Follow the serious science – and the development of novel “Will it crush?” segments inspired by the YouTube hit “Will it blend?” – as University of Washington Wavechasers work in the South Pacific near Samoa.
The expedition Oct. 24 to Nov. 5 is led by the UW Applied Physics Laboratory’s Matthew Alford , with scientists trying to learn more about waves as tall as skyscrapers that roll along unseen thousands of feet below the ocean surface.
These internal waves in other parts of the world have been known to cause submarines to hit the bottom or breach the surface.
The considerable heat moved around the globe by these waves and released when they break, just like waves at the surface except underwater, has profound implications for ocean circulation and climate, Alford explains on the Wavechasers website.
Piggybacked on clusters of scientific instruments lowered as deep as 18,000 feet (5,500 meters) in the Samoan Passage, Alford’s “crush cam” is filming segments of “Will it crush?” The pressure at the bottom of the sea is more than 500 times what it is at the surface and scientists are sending down objects ranging from Styrofoam cups to gummy bears to cell phones to a soda pop can.
“We think this is a pretty intuitive and fun way to get people more involved with ocean research and some of its challenges – as well as to learn about the ocean,” wrote Alford on the expedition blog. “We aim to broaden the concept to allow kids to suggest items to be crushed, and to guess what will happen to them.”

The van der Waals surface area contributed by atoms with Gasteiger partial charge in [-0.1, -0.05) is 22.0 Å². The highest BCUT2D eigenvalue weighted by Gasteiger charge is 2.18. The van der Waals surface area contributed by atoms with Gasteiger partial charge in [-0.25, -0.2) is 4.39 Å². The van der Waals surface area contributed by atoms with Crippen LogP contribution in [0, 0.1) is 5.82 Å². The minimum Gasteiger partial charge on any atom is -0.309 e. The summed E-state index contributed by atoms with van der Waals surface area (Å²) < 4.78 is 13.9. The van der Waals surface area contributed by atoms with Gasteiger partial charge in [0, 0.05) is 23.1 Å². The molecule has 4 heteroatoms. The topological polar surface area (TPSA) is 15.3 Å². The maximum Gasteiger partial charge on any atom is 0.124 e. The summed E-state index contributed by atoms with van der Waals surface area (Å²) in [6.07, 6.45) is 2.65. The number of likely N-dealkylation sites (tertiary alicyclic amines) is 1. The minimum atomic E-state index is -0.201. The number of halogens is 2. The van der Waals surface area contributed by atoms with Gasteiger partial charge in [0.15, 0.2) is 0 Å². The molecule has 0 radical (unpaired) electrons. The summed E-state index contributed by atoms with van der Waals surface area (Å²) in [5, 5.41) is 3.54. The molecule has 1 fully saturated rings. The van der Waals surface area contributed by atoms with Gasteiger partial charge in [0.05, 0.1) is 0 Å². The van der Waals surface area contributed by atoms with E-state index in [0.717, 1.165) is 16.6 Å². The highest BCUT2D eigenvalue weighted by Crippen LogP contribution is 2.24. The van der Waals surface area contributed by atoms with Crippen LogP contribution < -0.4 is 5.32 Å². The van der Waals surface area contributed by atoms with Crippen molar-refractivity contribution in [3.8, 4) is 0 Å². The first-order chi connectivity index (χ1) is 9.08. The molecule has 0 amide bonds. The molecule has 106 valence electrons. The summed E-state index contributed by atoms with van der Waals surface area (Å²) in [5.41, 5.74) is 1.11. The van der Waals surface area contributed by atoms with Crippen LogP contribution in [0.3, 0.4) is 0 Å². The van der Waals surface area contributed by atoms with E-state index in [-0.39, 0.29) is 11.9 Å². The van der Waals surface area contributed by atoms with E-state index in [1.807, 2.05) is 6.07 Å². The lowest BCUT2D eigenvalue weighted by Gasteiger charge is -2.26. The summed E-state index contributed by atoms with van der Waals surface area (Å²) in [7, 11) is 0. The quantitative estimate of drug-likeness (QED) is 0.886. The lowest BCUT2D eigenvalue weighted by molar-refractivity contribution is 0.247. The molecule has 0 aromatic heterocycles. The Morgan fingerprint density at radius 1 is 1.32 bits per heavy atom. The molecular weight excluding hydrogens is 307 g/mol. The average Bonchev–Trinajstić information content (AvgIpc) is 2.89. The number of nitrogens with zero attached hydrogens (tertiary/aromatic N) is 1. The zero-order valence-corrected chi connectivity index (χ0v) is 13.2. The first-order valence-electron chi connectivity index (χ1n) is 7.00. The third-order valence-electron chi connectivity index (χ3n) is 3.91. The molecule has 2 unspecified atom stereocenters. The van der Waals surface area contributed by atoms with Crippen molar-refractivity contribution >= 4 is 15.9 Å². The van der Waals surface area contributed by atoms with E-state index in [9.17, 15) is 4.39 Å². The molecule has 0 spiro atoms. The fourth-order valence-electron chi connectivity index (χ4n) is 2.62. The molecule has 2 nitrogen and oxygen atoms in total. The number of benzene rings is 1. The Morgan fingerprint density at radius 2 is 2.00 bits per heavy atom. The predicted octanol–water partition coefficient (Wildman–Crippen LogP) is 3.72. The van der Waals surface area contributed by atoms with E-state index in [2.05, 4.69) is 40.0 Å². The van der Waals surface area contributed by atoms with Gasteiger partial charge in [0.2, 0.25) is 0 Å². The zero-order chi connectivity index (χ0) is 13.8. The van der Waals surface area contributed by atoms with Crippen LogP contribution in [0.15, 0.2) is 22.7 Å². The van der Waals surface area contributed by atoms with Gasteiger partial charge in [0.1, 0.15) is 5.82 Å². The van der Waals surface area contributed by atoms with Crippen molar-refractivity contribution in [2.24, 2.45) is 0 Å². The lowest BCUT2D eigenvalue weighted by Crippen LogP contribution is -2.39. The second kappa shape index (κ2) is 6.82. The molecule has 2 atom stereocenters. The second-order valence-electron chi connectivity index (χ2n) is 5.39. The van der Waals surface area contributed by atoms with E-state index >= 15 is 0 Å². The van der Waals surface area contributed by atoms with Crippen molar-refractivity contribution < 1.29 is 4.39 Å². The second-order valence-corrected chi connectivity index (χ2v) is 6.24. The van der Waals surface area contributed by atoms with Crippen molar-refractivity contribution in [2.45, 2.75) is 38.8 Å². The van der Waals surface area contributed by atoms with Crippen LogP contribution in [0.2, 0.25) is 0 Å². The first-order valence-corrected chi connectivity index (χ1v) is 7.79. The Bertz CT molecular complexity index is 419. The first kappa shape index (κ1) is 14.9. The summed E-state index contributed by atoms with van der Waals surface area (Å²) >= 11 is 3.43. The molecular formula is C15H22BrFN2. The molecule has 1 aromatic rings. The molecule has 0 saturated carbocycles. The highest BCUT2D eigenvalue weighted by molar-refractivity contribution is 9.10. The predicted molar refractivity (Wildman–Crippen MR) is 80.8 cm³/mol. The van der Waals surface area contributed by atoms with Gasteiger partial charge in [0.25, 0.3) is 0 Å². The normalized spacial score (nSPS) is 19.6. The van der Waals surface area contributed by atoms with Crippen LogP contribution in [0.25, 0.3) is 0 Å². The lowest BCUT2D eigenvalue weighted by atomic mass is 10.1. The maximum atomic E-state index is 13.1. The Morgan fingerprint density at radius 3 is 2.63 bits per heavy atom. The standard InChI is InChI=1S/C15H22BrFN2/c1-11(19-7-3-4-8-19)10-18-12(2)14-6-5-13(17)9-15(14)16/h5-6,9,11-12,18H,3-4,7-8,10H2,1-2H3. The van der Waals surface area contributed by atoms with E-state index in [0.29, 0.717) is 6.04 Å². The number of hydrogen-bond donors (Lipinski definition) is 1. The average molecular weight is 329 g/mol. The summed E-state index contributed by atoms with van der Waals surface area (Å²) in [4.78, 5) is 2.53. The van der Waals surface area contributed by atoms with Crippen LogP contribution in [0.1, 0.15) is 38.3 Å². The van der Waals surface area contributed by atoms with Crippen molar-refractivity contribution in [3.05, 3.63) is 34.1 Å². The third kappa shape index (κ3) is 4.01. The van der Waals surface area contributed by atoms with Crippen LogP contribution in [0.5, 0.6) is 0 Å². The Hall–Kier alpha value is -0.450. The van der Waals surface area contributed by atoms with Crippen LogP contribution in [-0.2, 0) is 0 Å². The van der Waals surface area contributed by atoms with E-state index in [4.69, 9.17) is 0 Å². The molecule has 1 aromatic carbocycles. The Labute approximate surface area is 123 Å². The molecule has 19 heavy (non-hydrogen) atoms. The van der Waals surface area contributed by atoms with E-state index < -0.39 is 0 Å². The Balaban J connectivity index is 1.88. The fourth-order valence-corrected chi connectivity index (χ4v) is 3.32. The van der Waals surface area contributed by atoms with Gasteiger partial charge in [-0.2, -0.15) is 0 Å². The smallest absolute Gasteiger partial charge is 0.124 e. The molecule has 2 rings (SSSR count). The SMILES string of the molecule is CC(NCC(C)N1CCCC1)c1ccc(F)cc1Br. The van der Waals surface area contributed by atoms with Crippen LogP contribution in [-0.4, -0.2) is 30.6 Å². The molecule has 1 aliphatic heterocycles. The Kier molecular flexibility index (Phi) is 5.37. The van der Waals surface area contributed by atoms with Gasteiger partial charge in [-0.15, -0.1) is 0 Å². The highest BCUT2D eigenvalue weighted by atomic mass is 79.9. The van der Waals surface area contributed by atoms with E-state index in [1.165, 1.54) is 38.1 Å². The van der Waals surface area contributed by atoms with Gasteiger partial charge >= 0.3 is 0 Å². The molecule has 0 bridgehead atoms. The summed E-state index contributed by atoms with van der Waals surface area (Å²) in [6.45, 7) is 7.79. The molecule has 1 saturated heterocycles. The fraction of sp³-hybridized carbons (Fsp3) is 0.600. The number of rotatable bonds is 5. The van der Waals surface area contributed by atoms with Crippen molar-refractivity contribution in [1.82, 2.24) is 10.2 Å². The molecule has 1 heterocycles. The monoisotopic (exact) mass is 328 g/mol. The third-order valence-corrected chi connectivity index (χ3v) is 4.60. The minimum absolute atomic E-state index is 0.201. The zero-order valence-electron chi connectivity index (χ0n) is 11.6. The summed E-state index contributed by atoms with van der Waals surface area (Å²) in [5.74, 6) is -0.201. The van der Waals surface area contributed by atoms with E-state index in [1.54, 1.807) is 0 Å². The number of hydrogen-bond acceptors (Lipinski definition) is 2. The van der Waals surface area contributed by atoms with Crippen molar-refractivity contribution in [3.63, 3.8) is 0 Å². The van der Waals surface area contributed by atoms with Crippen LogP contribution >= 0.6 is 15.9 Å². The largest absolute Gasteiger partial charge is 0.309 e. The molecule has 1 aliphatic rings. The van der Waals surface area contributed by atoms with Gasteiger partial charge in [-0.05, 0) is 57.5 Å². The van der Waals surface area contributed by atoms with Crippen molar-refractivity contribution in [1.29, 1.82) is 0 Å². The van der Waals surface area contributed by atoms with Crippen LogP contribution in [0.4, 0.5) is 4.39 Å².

Got a crush suggestion? Send it before Friday to Alford, malford [a] uw (p) edu , for possible inclusion in a segment. (When making suggestions, keep in mind they are on a ship at sea.) Internet connections are slow from the ship so the segments won’t be posted on YouTube until the expedition returns to port, about mid-November. Search YouTube then using terms like “will it crush” and “Wavechasers.”
The expedition, funded by the National Science Foundation , is at the Samoan Passage because that is a choke point in deep ocean circulation, according to the website describing the expedition. A “veritable river” of bottom water all the way from the Antarctic flows into the passage. Six million tons of water flow through the passage each second, which is 36 times more than the world’s largest river, the Amazon. Water pushing through the constricted passage becomes very turbulent, internal waves are generated and temperature and other water characteristics are altered.
Climate models do not do a good job resolving flows like these, Alford wrote. Yet is it well known that model results depend on what happens – the turbulence, internal waves and the resulting movement of heat – in such places. So he and his colleagues went there with their stable of instruments – moored profilers, current meter moorings and shipboard instruments.
“The overall goal is to understand these deep processes and the way they impact the flow, and to develop a strategy for eventually monitoring the flow through the passage,” he says.
Alford is an associate professor of oceanography and is collaborating on the project with James Girton with the UW Applied Physics Laboratory, Glenn Carter with University of Hawaii and Jody Klymak with University of Victoria.